Mothers' Alcohol Intake Linked to SIDS Deaths
February 28, 2013
by Kate Goodin
Although Sudden Infant Death Syndrome (SIDS) has no known signs or symptoms, researchers in Australia have linked at least one risky behavior in mothers to SIDS.
Mothers who were diagnosed with a drinking problem either during pregnancy or within the year after giving birth have children with a risk of SIDS that is three times higher than normal, scientists concluded in a study published in the medical journal Pediatrics. Although SIDS deaths have halved since 1990, it is the leading cause of death in babies up to 1 year old, according to the Center for Disease Control.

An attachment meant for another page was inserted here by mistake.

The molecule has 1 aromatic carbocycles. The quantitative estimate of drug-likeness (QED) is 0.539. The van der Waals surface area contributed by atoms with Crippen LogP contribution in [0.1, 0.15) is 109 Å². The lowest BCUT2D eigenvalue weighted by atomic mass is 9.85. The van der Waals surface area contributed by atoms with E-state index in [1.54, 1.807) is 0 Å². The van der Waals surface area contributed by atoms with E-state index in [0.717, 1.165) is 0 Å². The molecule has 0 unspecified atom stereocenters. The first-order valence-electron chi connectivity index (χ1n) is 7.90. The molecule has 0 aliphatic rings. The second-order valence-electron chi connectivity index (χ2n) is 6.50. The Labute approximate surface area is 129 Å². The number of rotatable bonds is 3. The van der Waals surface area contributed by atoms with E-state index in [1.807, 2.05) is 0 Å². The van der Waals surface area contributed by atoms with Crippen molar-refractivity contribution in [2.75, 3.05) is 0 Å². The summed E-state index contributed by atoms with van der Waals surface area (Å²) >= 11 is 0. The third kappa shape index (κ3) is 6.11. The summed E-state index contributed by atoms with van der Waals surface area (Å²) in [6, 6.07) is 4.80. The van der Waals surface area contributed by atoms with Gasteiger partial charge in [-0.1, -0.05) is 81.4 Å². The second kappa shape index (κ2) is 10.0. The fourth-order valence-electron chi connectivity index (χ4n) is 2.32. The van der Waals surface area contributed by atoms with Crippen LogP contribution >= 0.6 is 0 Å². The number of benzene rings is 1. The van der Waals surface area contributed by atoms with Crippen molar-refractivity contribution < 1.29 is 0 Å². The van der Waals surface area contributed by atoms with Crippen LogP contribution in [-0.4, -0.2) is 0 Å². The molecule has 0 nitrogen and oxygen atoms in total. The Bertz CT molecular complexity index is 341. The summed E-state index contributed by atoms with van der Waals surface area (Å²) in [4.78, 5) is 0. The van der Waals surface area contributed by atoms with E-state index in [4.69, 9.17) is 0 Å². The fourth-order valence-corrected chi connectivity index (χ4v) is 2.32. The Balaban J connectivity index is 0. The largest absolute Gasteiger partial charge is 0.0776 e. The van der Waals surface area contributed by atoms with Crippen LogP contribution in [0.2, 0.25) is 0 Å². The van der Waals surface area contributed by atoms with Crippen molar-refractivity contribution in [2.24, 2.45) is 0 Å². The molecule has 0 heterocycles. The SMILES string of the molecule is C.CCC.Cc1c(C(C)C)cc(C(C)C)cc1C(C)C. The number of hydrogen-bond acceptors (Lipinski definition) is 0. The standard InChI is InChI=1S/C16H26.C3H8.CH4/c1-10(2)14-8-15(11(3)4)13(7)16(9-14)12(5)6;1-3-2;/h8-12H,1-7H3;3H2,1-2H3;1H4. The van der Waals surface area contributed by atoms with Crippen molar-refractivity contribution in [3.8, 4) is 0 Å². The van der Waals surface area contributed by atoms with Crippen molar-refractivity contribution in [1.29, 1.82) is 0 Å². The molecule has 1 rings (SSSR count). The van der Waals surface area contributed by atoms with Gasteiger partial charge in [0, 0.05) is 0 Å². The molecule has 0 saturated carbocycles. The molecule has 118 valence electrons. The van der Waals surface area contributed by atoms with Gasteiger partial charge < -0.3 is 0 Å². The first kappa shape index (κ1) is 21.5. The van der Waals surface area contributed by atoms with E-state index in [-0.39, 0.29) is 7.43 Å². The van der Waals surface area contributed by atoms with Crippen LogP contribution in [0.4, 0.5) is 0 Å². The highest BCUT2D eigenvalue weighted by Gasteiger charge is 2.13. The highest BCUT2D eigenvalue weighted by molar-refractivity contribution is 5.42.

While the researchers did find a link between a mother's alcoholism and SIDS, the causal relationship has yet to be established. David P. Philipps of the University of California San Diego sad he wasn't surprised by the findings: ""We know that when people are under the influence of alcohol, they perform tasks much more poorly, including parenting," he said to WebMD.
Were you surprised by the findings of this study? Let us know in the comments.